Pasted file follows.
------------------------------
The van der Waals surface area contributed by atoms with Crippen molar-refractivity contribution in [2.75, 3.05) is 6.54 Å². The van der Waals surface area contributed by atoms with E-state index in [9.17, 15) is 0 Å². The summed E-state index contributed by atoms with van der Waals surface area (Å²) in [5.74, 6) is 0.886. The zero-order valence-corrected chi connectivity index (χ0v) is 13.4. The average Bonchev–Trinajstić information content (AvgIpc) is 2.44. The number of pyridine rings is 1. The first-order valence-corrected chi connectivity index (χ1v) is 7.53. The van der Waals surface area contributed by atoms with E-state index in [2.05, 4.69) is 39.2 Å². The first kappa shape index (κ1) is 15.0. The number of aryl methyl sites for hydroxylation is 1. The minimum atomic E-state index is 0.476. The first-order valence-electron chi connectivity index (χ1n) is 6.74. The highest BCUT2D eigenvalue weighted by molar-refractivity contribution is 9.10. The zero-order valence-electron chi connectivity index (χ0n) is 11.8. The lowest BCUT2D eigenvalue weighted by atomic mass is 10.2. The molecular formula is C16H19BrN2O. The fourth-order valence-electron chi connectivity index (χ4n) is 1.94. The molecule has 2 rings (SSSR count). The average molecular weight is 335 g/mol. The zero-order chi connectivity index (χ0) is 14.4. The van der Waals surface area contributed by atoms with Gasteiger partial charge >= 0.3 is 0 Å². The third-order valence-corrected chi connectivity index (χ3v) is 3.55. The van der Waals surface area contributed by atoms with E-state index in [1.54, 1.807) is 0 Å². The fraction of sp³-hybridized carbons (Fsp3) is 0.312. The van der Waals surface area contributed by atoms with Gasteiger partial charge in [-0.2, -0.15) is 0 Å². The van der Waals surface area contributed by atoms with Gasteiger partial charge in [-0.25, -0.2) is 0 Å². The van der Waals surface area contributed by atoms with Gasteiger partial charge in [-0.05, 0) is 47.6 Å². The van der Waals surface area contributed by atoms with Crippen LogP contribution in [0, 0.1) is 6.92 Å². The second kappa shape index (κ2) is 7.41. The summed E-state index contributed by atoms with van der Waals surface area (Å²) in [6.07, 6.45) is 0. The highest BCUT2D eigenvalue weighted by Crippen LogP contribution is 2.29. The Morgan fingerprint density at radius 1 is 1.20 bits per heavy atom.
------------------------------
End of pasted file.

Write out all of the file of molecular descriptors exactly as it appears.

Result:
The van der Waals surface area contributed by atoms with Crippen molar-refractivity contribution in [2.75, 3.05) is 6.54 Å². The van der Waals surface area contributed by atoms with E-state index in [9.17, 15) is 0 Å². The summed E-state index contributed by atoms with van der Waals surface area (Å²) in [5.74, 6) is 0.886. The zero-order valence-corrected chi connectivity index (χ0v) is 13.4. The average Bonchev–Trinajstić information content (AvgIpc) is 2.44. The number of pyridine rings is 1. The first-order valence-corrected chi connectivity index (χ1v) is 7.53. The van der Waals surface area contributed by atoms with E-state index in [2.05, 4.69) is 39.2 Å². The first kappa shape index (κ1) is 15.0. The number of aryl methyl sites for hydroxylation is 1. The minimum atomic E-state index is 0.476. The first-order valence-electron chi connectivity index (χ1n) is 6.74. The highest BCUT2D eigenvalue weighted by molar-refractivity contribution is 9.10. The zero-order valence-electron chi connectivity index (χ0n) is 11.8. The lowest BCUT2D eigenvalue weighted by atomic mass is 10.2. The molecular formula is C16H19BrN2O. The fourth-order valence-electron chi connectivity index (χ4n) is 1.94. The molecule has 2 rings (SSSR count). The average molecular weight is 335 g/mol. The zero-order chi connectivity index (χ0) is 14.4. The van der Waals surface area contributed by atoms with Gasteiger partial charge >= 0.3 is 0 Å². The third-order valence-corrected chi connectivity index (χ3v) is 3.55. The van der Waals surface area contributed by atoms with E-state index in [1.54, 1.807) is 0 Å². The fraction of sp³-hybridized carbons (Fsp3) is 0.312. The van der Waals surface area contributed by atoms with Gasteiger partial charge in [-0.2, -0.15) is 0 Å². The van der Waals surface area contributed by atoms with Gasteiger partial charge in [-0.25, -0.2) is 0 Å². The van der Waals surface area contributed by atoms with Gasteiger partial charge in [-0.05, 0) is 47.6 Å². The van der Waals surface area contributed by atoms with Crippen LogP contribution in [0, 0.1) is 6.92 Å². The second kappa shape index (κ2) is 7.41. The summed E-state index contributed by atoms with van der Waals surface area (Å²) in [6.07, 6.45) is 0. The highest BCUT2D eigenvalue weighted by Crippen LogP contribution is 2.29. The Morgan fingerprint density at radius 1 is 1.20 bits per heavy atom.